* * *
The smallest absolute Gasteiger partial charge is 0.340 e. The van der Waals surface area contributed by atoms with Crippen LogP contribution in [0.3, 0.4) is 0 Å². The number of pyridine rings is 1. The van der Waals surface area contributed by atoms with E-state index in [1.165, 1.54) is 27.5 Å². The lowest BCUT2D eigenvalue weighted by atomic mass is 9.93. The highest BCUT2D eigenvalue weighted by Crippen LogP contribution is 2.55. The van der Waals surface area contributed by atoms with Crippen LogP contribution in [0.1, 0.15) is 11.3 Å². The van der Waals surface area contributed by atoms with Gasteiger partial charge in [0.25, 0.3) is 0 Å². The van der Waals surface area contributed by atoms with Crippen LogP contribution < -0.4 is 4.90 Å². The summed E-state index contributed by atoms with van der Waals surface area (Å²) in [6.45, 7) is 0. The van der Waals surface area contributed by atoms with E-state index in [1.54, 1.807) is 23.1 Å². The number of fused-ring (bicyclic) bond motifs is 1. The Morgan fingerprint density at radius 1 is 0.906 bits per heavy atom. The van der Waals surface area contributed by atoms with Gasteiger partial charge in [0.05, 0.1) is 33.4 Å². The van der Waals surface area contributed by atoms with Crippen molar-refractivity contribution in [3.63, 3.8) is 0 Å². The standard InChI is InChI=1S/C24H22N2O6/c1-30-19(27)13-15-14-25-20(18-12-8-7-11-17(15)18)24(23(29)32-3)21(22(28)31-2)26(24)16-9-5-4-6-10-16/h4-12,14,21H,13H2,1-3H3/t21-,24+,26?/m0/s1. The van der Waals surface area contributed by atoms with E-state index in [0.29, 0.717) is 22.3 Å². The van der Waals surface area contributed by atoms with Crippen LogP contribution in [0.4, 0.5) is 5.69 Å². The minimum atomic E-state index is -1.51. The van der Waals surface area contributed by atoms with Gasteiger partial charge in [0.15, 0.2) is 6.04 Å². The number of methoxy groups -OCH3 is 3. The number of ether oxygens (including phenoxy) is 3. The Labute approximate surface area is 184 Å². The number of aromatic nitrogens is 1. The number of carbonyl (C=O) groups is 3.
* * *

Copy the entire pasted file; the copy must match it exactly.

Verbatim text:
The smallest absolute Gasteiger partial charge is 0.340 e. The van der Waals surface area contributed by atoms with Crippen LogP contribution in [0.3, 0.4) is 0 Å². The number of pyridine rings is 1. The van der Waals surface area contributed by atoms with E-state index in [1.165, 1.54) is 27.5 Å². The lowest BCUT2D eigenvalue weighted by atomic mass is 9.93. The highest BCUT2D eigenvalue weighted by Crippen LogP contribution is 2.55. The van der Waals surface area contributed by atoms with Crippen LogP contribution in [0.1, 0.15) is 11.3 Å². The van der Waals surface area contributed by atoms with Gasteiger partial charge in [0.25, 0.3) is 0 Å². The van der Waals surface area contributed by atoms with Crippen LogP contribution < -0.4 is 4.90 Å². The summed E-state index contributed by atoms with van der Waals surface area (Å²) in [6.45, 7) is 0. The van der Waals surface area contributed by atoms with E-state index in [1.54, 1.807) is 23.1 Å². The number of fused-ring (bicyclic) bond motifs is 1. The Morgan fingerprint density at radius 1 is 0.906 bits per heavy atom. The van der Waals surface area contributed by atoms with Gasteiger partial charge in [0.05, 0.1) is 33.4 Å². The van der Waals surface area contributed by atoms with Crippen molar-refractivity contribution in [3.63, 3.8) is 0 Å². The standard InChI is InChI=1S/C24H22N2O6/c1-30-19(27)13-15-14-25-20(18-12-8-7-11-17(15)18)24(23(29)32-3)21(22(28)31-2)26(24)16-9-5-4-6-10-16/h4-12,14,21H,13H2,1-3H3/t21-,24+,26?/m0/s1. The van der Waals surface area contributed by atoms with E-state index in [0.29, 0.717) is 22.3 Å². The van der Waals surface area contributed by atoms with Crippen LogP contribution in [0.4, 0.5) is 5.69 Å². The minimum atomic E-state index is -1.51. The van der Waals surface area contributed by atoms with Gasteiger partial charge in [0.15, 0.2) is 6.04 Å². The number of methoxy groups -OCH3 is 3. The number of ether oxygens (including phenoxy) is 3. The Labute approximate surface area is 184 Å². The number of aromatic nitrogens is 1. The number of carbonyl (C=O) groups is 3.